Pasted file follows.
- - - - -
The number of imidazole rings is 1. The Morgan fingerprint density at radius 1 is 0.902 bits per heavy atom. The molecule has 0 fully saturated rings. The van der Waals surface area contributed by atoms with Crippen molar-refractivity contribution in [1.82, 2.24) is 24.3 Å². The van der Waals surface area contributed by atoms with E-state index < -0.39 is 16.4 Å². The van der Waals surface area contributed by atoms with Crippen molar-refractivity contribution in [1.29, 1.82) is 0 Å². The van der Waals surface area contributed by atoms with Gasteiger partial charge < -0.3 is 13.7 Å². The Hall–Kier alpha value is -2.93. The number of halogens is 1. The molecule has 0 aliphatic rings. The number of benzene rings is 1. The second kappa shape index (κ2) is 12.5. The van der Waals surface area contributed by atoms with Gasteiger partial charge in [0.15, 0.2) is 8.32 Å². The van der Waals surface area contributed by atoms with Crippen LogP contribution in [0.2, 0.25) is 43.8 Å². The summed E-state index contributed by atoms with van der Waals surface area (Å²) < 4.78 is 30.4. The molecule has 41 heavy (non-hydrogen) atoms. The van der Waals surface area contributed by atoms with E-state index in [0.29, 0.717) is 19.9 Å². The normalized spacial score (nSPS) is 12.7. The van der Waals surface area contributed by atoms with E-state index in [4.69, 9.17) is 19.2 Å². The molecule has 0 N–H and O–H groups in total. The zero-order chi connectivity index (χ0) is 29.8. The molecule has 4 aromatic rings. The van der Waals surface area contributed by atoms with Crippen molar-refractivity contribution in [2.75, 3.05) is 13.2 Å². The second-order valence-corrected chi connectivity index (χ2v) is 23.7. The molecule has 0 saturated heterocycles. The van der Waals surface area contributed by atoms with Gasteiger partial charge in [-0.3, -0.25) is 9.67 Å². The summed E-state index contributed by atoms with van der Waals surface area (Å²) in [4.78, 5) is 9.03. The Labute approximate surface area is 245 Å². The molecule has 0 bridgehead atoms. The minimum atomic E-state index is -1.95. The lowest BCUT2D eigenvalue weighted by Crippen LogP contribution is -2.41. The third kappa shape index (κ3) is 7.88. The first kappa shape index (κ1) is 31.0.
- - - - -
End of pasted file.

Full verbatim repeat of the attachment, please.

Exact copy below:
The number of imidazole rings is 1. The Morgan fingerprint density at radius 1 is 0.902 bits per heavy atom. The molecule has 0 fully saturated rings. The van der Waals surface area contributed by atoms with Crippen molar-refractivity contribution in [1.82, 2.24) is 24.3 Å². The van der Waals surface area contributed by atoms with E-state index < -0.39 is 16.4 Å². The van der Waals surface area contributed by atoms with Crippen molar-refractivity contribution in [1.29, 1.82) is 0 Å². The van der Waals surface area contributed by atoms with Gasteiger partial charge < -0.3 is 13.7 Å². The Hall–Kier alpha value is -2.93. The number of halogens is 1. The molecule has 0 aliphatic rings. The number of benzene rings is 1. The second kappa shape index (κ2) is 12.5. The van der Waals surface area contributed by atoms with Gasteiger partial charge in [0.15, 0.2) is 8.32 Å². The van der Waals surface area contributed by atoms with Crippen LogP contribution in [0.2, 0.25) is 43.8 Å². The summed E-state index contributed by atoms with van der Waals surface area (Å²) < 4.78 is 30.4. The molecule has 41 heavy (non-hydrogen) atoms. The van der Waals surface area contributed by atoms with E-state index in [0.29, 0.717) is 19.9 Å². The normalized spacial score (nSPS) is 12.7. The van der Waals surface area contributed by atoms with E-state index in [4.69, 9.17) is 19.2 Å². The molecule has 0 N–H and O–H groups in total. The zero-order chi connectivity index (χ0) is 29.8. The molecule has 4 aromatic rings. The van der Waals surface area contributed by atoms with Crippen molar-refractivity contribution in [2.75, 3.05) is 13.2 Å². The second-order valence-corrected chi connectivity index (χ2v) is 23.7. The molecule has 0 saturated heterocycles. The van der Waals surface area contributed by atoms with Gasteiger partial charge in [-0.3, -0.25) is 9.67 Å². The summed E-state index contributed by atoms with van der Waals surface area (Å²) in [4.78, 5) is 9.03. The Labute approximate surface area is 245 Å². The molecule has 0 bridgehead atoms. The minimum atomic E-state index is -1.95. The lowest BCUT2D eigenvalue weighted by Crippen LogP contribution is -2.41. The third kappa shape index (κ3) is 7.88. The first kappa shape index (κ1) is 31.0.